The use of personal records (PRs) for running different distances may be used to derive critical speed (CS) and the finite capacity for running speeds exceeding CS (D′). Using CS and D′, individualized speed-time and distance-time relationships can be modeled (ie, time limits associated with running at a given speed or a given distance can be derived via linear regression with a high degree of accuracy). The running 3-min all-out exercise test (3 MT) has emerged as a method for estimating CS and D′ on a large group of athletes in a single visit. Such a procedure is useful when PRs are not readily available (eg, team-sport athletes). This article reviews how to administer and interpret the running 3 MT, how CS and D′ can inform racing strategy, and how CS and D′ can be used to prescribe and evaluate high-intensity interval training (HIIT). Directions for deriving HIIT bouts using either fixed distances or fixed speeds are provided along with CS dose-responses to short-term HIIT programs.

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Matthew W. Driller, John R. Gregory, Andrew D. Williams and James W. Fell

Recent research has reported performance improvements after chronic NaHCO3 ingestion in conjunction with high-intensity interval training (HIT) in moderately trained athletes. The purpose of the current study was to determine the effects of altering plasma H+ concentration during HIT through NaHCO3 ingestion over 4 wk (2 HIT sessions/wk) in 12 Australian representative rowers (M ± SD; age 22 ± 3 yr, mass 76.4 ± 4.2 kg, VO2peak 65.50 ± 2.74 ml · kg−1 · min−1). Baseline testing included a 2,000-m time trial and an incremental exercise test. After baseline testing, rowers were allocated to either a chronic NaHCO3 (ALK) or placebo (PLA) group. Starting 90 min before each HIT session, subjects ingested a 0.3-g/kg body mass dose of NaHCO3 or a placebo substance. Fingertip blood samples were taken throughout the study to analyze bicarbonate and pH levels. The ALK group did not produce any additional improvements in 2,000-m rowing performance time compared with PLA (p > .05). Magnitude-based inferential analysis indicated an unclear or trivial effect on 2,000-m power, 2,000-m time, peak power output, and power at 4 mmol/L lactate threshold in the ALK group compared with the PLA group. Although there was no difference between groups, during the study there was a significant mean (± SD) 2,000-m power improvement in both the ALK and PLA groups of 17.8 ± 14.5 and 15.2 ± 18.3 W, respectively. In conclusion, despite overall improvements in rowing performance after 4 wk of HIT, the addition of chronic NaHCO3 supplementation during the training period did not significantly enhance performance further.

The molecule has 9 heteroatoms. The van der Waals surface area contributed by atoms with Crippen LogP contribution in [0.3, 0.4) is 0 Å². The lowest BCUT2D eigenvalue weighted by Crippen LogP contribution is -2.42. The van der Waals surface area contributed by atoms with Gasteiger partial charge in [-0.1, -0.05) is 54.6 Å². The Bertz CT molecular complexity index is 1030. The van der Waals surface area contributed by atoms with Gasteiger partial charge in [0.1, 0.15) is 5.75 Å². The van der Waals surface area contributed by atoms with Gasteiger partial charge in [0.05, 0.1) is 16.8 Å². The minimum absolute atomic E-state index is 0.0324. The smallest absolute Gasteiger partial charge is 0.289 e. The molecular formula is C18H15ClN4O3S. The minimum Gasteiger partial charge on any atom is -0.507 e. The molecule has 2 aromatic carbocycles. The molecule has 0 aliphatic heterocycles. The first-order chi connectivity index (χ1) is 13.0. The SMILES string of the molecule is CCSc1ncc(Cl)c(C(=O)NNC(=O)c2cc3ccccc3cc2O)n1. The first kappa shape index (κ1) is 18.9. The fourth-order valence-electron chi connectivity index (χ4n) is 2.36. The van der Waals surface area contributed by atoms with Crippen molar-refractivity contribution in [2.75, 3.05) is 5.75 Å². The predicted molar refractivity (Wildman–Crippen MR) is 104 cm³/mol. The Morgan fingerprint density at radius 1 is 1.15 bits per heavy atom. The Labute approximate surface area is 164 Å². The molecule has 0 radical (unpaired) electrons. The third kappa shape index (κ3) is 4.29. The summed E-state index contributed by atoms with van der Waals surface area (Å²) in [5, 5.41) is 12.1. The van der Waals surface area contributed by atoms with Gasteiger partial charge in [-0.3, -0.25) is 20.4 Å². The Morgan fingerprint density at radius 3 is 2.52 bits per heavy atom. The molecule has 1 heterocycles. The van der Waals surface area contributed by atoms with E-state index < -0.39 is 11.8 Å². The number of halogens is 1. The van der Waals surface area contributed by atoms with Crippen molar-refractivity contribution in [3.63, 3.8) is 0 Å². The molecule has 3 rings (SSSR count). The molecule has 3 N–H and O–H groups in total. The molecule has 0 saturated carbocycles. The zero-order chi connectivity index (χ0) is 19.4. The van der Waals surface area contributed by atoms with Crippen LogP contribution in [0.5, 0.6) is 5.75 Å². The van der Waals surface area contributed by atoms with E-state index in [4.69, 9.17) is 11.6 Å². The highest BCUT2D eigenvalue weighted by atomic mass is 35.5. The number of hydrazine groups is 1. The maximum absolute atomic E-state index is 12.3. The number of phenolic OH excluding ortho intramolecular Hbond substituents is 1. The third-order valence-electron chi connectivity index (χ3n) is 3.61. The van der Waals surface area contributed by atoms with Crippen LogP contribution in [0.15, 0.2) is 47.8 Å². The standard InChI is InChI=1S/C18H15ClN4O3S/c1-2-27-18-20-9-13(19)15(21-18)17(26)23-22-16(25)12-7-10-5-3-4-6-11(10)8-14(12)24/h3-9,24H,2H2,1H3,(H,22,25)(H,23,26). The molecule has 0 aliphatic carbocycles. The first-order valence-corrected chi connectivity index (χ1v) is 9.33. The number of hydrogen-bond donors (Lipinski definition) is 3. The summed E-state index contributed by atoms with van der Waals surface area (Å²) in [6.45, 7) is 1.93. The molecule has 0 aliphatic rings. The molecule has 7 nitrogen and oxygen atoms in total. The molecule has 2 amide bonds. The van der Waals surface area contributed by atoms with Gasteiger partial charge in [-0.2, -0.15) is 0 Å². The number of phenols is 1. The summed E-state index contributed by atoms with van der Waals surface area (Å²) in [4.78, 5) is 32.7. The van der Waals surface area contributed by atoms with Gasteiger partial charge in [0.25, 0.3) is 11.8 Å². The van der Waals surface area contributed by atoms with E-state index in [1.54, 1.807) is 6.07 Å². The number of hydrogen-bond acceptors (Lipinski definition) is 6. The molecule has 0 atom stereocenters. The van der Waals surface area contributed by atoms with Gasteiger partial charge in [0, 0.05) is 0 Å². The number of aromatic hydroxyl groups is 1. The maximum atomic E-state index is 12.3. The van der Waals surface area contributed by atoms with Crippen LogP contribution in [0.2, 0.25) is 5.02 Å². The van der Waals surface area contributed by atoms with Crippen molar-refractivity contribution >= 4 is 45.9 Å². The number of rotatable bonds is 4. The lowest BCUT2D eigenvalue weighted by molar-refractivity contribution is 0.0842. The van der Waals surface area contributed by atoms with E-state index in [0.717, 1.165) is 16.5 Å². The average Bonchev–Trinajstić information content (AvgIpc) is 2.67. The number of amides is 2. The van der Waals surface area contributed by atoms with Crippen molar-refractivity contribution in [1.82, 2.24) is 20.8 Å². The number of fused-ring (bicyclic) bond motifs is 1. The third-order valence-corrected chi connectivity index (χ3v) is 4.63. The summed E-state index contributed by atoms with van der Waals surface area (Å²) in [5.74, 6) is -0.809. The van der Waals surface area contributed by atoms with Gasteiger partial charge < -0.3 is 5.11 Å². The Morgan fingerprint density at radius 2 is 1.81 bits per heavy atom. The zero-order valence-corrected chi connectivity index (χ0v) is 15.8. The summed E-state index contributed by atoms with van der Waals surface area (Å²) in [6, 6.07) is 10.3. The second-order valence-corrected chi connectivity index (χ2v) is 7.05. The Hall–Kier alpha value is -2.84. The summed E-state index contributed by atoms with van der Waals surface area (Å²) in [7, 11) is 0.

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Matthew W. Driller, James W. Fell, John R. Gregory, Cecilia M. Shing and Andrew D. Williams

Purpose:

Several recent studies have reported substantial performance and physiological gains in well-trained endurance runners, swimmers, and cyclists following a period of high-intensity interval training (HIT). The aim of the current study was to compare traditional rowing training (CT) to HIT in well-trained rowers.

Methods:

Subjects included 5 male and 5 female rowers (mean ± SD; age = 19 ± 2 y; height = 176 ± 8 cm; mass = 73.7 ± 9.8 kg; Vo2peak = 4.37 ± 1.08 L·min−1). Baseline testing included a 2000-m time trial and a maximal exercise test to determine Vo2peak, 4-min all-out power, and 4 mmol·L−1 blood lactate threshold. Following baseline testing, rowers were randomly allocated to HIT or CT, which they performed seven times over a 4-wk period. The HIT involved 8 × 2.5-min intervals at 90% of the velocity maintained at Vo2peak, with individual recoveries returning to 70% of the subjects’ maximal heart rate between intervals. The CT intensity consisted of workloads corresponding to 2 and 3 mmol·L−1 blood lactate concentrations. On completion of HIT or CT, rowers repeated the testing performed at baseline and were then allocated to the alternative training program and completed a crossover trial.

Results: